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Political polarization evident in breakdown of St. Louis County's Prop A victory

This article first appeared in the St. Louis Beacon, April 8, 2010 - Chesterfield Mayor John Nations is winning deserved kudos for his leadership of the successful campaign to pass Proposition A, but St. Louis County's township breakdown shows that voters in his own backyard narrowly rejected the sales tax hike for Metro, the region's transit system.

Countywide, 62.4 percent of the voters backed Proposition A. But that overall result masks the county's political polarization over the issue. The opposition was all concentrated in west county and a pocket in south county. But in near central county and north county, the support was huge -- both in terms of the percentage of victory and, in central county, turnout.

The township breakdowns released Thursday by the county Election Board (but not yet available on the county's website) show that Prop A's strongest support, by far, was in the central and north parts of the county. The central townships also saw the largest voter turnouts.

Such support swamped the opposition, who did make up the majority of voters in parts of far west and south county.

Nations' Chesterfield Township, for example, was among five of the county's 28 townships where a majority of voters opposed Proposition A: three in west county (Chesterfield, Wild Horse and Lafayette) and two in south county (Tesson Ferry and Oakville).

Oakville registered the county's highest percentage of opposition -- 60.8 percent.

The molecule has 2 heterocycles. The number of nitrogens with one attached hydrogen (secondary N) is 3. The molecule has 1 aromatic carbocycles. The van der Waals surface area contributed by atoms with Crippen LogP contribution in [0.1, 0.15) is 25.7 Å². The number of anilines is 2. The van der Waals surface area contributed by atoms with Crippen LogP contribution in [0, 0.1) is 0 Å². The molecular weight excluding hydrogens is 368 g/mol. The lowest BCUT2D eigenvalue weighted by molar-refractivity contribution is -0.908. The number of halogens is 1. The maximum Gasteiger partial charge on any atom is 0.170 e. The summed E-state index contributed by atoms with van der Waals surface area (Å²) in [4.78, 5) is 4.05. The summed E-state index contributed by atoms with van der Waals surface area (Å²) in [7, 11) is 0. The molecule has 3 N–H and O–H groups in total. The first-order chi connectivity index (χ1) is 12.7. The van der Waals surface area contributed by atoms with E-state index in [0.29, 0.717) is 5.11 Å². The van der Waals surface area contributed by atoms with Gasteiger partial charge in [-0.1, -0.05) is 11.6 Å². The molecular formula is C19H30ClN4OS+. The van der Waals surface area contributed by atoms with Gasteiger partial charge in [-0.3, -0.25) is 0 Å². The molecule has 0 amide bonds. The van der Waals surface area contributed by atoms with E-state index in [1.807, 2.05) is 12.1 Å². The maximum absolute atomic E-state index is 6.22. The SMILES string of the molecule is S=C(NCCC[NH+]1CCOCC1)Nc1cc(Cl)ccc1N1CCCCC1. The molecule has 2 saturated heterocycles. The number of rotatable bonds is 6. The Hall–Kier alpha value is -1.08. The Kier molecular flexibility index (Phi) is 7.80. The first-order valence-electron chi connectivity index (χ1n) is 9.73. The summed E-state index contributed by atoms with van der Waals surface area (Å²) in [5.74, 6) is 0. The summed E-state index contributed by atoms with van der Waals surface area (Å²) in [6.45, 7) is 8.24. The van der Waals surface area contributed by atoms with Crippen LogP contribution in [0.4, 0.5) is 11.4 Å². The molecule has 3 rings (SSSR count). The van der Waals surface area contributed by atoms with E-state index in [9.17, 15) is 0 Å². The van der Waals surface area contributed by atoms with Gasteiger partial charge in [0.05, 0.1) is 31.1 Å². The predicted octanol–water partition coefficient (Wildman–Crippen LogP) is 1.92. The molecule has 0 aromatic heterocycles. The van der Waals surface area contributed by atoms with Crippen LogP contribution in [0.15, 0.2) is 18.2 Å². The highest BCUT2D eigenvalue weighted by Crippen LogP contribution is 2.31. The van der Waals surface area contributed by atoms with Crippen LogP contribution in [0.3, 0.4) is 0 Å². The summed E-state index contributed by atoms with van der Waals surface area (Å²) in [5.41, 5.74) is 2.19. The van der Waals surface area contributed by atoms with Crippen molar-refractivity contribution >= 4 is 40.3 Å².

Such opposition made little dent in Prop A's chances, in part, because all but one of those five townships saw turnout below the county's overall 22.2 percent; Oakville's, for example, was only 18.48 percent.

Turnout wasn't great in most north county townships, either. In Norwood, for example, only 14.15 showed up at the polls. But those who did show up overwhelmingly backed Prop A, by a percentage of 84.22 percent.

Such huge pro-Prop A margins were seen throughout the county's north and close-in townships, where low-income residents particularly depend on public transit and where much of the county's MetroLink rail lines run. Those large pro-Prop A percentages helped beef up Prop A's overall county showing.

Meanwhile, the county's highest voter turnouts were in the close-in central townships of Clayton (34.68 percent), Hadley (33.47 percent), Jefferson (37.77 percent), and Bonhomme (26.73 percent).

All four also saw pro-Prop A percentages well above the county's overall average. Jefferson's support of Prop A., for example, was 69.25 percent.

In several cases, Prop A may have been helped by unrelated ballot issues -- notably, mayoral contests and school-district tax or bond proposals -- that also drew voters to the polls. Jefferson Township, which saw the county's highest percentage turnout, includes much of the city of Webster Groves, which saw a spirited campaign over two school-tax issues.

Jo Mannies has been covering Missouri politics and government for almost four decades, much of that time as a reporter and columnist at the St. Louis Post-Dispatch. She was the first woman to cover St. Louis City Hall, was the newspaper’s second woman sportswriter in its history, and spent four years in the Post-Dispatch Washington Bureau. She joined the St. Louis Beacon in 2009. She has won several local, regional and national awards, and has covered every president since Jimmy Carter. She scared fellow first-graders in the late 1950s when she showed them how close Alaska was to Russia and met Richard M. Nixon when she was in high school. She graduated from Valparaiso University in northwest Indiana, and was the daughter of a high school basketball coach. She is married and has two grown children, both lawyers. She’s a history and movie buff, cultivates a massive flower garden, and bakes banana bread regularly for her colleagues.